Book Review: The Ideas That Conquered the World

The Ideas That Conquered the World
By Michael Mandelbaum
PublicAffairs, New York, NY, 2002

The Ideas That Conquered the World was published with some fanfare in 2002, in the aftermath of the terrorist attacks of 9/11. I can’t remember how long it’s been sitting on my Five Foot Shelf of unread books. Reading it more than a decade after its publication, I wasn’t sure what to expect. I thought it might be horribly dated, completely overtaken by events.

I was wrong. If anything the book is actually prescient in some areas and its triumphalism, while present, is fairly balanced.

But before I dive into all that, what exactly are the ideas that conquered the world?

Peace, democracy and free markets.

Now it doesn’t take more than a few nanoseconds glancing at the headlines to find exceptions to all three of these ideas. In fact, reading the news might lead you to believe they’re the exception not the rule. So it would be easy to conclude that the author, Michael Mandelbaum, professor of American Foreign Policy at the School of Advanced International Studies at The Johns Hopkins University, is wrong or just plain nuts.

Except Mandelbaum isn’t claiming peace, democracy and free markets are universal. He’s claiming they are victorious. Even if not fully practiced or realized everywhere, they have, with the collapse of Communism and the end of the Cold War, defeated all competitors. No serious alternatives exist in the world today.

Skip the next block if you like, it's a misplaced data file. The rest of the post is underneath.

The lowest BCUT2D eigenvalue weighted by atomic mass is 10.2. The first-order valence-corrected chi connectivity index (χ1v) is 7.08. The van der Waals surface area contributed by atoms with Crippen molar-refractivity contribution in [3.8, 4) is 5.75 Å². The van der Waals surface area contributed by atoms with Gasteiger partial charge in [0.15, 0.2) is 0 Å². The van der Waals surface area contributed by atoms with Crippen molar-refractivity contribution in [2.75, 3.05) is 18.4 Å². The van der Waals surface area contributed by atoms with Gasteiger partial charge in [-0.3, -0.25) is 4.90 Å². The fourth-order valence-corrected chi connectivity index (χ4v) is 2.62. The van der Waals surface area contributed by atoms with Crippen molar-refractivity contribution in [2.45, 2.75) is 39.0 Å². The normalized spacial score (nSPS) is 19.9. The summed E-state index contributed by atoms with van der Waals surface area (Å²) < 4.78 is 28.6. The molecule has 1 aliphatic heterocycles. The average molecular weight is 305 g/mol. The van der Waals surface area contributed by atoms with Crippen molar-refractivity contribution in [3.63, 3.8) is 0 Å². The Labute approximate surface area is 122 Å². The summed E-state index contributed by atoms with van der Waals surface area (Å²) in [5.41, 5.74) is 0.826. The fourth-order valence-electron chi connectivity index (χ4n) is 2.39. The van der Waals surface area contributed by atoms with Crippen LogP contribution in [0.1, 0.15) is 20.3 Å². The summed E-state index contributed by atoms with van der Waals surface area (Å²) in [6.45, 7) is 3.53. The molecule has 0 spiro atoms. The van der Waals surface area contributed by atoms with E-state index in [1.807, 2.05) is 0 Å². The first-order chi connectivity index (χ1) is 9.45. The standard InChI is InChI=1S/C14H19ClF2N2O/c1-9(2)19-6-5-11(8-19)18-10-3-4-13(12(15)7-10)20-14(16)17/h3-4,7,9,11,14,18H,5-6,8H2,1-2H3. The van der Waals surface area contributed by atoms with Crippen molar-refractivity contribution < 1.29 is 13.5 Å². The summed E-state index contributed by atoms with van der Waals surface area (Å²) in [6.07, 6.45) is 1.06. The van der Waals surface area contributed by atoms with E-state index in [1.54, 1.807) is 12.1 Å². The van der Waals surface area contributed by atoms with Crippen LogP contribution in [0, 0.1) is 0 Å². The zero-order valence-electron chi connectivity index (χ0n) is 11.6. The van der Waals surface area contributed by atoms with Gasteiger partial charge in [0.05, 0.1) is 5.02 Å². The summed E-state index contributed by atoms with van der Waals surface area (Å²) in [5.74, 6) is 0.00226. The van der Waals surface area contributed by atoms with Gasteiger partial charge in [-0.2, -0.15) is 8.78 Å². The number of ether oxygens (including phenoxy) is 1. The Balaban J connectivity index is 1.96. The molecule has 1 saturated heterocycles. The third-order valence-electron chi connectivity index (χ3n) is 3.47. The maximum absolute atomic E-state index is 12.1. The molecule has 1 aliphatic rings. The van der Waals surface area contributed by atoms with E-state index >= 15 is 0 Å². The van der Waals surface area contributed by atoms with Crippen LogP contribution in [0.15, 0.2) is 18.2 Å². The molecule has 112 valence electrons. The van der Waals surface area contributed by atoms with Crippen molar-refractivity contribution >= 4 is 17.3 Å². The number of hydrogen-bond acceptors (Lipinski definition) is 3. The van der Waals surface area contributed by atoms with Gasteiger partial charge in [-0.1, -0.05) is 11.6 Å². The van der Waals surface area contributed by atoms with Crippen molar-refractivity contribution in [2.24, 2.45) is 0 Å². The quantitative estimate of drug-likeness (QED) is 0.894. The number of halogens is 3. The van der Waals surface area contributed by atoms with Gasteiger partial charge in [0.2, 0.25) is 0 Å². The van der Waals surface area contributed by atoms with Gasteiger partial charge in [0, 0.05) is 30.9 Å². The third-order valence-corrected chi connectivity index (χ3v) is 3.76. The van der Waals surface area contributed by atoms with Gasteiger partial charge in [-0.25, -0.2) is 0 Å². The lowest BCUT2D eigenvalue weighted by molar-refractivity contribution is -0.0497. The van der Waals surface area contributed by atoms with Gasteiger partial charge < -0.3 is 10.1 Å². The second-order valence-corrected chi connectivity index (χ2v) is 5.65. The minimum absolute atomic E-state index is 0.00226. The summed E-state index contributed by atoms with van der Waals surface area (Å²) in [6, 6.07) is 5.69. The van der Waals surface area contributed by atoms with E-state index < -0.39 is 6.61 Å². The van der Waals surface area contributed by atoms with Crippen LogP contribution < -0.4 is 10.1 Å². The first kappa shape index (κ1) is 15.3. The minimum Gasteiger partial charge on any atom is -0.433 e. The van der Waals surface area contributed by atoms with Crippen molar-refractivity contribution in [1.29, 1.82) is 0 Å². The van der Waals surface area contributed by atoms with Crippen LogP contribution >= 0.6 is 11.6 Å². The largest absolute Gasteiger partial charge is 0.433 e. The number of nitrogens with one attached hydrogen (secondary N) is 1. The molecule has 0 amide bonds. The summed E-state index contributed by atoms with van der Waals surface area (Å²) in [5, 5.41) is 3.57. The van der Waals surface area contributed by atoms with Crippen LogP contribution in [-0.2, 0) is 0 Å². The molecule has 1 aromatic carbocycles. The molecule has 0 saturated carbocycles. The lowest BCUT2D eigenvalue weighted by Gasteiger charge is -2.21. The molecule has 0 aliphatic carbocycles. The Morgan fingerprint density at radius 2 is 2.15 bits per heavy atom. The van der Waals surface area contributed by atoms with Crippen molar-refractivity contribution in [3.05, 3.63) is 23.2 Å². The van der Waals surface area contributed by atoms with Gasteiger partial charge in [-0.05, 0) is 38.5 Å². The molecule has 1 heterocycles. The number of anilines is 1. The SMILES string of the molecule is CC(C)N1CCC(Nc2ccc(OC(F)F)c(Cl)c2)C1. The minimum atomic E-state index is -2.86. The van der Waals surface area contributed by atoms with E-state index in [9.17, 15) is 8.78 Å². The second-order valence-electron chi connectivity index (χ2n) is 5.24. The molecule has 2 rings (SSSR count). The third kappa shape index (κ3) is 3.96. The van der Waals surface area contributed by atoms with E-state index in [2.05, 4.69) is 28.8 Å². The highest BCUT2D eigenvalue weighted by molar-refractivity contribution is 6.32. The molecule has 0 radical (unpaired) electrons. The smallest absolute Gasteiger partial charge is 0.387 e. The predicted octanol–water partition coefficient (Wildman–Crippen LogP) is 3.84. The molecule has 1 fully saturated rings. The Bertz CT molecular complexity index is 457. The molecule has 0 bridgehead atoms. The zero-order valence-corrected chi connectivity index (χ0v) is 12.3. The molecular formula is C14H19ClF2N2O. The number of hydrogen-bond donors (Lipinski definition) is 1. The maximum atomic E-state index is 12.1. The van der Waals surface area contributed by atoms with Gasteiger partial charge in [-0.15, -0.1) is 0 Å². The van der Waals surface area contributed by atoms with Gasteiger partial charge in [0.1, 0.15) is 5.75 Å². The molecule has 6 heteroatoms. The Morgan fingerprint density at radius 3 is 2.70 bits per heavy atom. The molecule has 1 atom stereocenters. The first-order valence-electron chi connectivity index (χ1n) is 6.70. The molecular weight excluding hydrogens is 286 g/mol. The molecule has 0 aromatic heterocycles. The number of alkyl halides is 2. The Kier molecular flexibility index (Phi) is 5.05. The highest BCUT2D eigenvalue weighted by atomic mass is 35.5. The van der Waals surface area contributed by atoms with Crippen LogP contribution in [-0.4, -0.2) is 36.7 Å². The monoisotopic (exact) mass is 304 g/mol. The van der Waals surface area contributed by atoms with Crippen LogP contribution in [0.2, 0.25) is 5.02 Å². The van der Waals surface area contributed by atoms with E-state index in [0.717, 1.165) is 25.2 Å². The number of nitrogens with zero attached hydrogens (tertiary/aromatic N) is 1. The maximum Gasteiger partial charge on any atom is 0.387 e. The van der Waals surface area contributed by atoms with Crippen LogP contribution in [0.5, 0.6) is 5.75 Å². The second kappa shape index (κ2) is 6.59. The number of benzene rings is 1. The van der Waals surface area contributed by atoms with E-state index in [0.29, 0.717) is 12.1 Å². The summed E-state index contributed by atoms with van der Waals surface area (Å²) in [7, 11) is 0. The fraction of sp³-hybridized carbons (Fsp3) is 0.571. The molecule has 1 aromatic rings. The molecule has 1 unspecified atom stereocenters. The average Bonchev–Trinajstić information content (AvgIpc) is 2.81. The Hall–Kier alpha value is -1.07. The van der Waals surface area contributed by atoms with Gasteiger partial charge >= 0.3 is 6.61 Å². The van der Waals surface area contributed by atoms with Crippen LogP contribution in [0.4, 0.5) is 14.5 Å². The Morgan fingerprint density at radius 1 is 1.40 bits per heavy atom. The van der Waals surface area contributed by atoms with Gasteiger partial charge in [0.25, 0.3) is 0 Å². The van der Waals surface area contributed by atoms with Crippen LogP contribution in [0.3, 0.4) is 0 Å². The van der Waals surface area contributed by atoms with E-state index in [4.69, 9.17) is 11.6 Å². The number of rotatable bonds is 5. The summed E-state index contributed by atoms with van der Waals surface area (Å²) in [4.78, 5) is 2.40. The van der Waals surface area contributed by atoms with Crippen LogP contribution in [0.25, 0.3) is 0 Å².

The Cold War, Mandelbaum points out, was a battle of systems and ideas. In that sense it was profoundly different from both World Wars, and really from most other wars which were traditionally fought for territorial gain. The Cold War was a battle between liberal and Communist ideas. Communism lost. No other system stands today as a viable alternative to the liberal ideas of peace, democracy and free markets. 9/11, horrific though it was, actually confirms that victory because neither Al Qaeda nor even radical Islam more broadly pose an existential threat to the West the way Communism did.

I wouldn’t do the book justice trying to summarize Mandelbaum’s arguments so I’ll just highlight some key points I found really interesting or insightful.

Historically speaking, peace, democracy and free markets actually developed in the reverse order. Markets came first with the Industrial Revolution and burgeoning international trade. To ensure continuing prosperity and economic growth, laws were required to provide for property rights.

“Property rights are individual rights that involve things that can be bought and sold. The rule of law came into being largely to protect them.” p. 270

Property rights led in turn to constitutionalism, the idea that there should be limits on the power of government, starting with limiting its power to take property (i.e. to collect tax) and later adding limits on its power to interfere in political and civic activates. In other words, property rights led to political rights, and eventually to suffrage (“No taxation without representation”) and popular sovereignty.

It turns out you need both popular sovereignty and limits on government power for democracy to firmly take root. We see plenty of examples today, like Egypt, where having the former without the latter causes democracy to fail.

Mandelbaum credits Britain and France with essentially inventing the modern world. The Industrial Revolution in Britain created rising standards of living and drove the first great wave of international trade liberalization. The French Revolution re-introduced to the modern world the ancient Greek idea of popular sovereignty.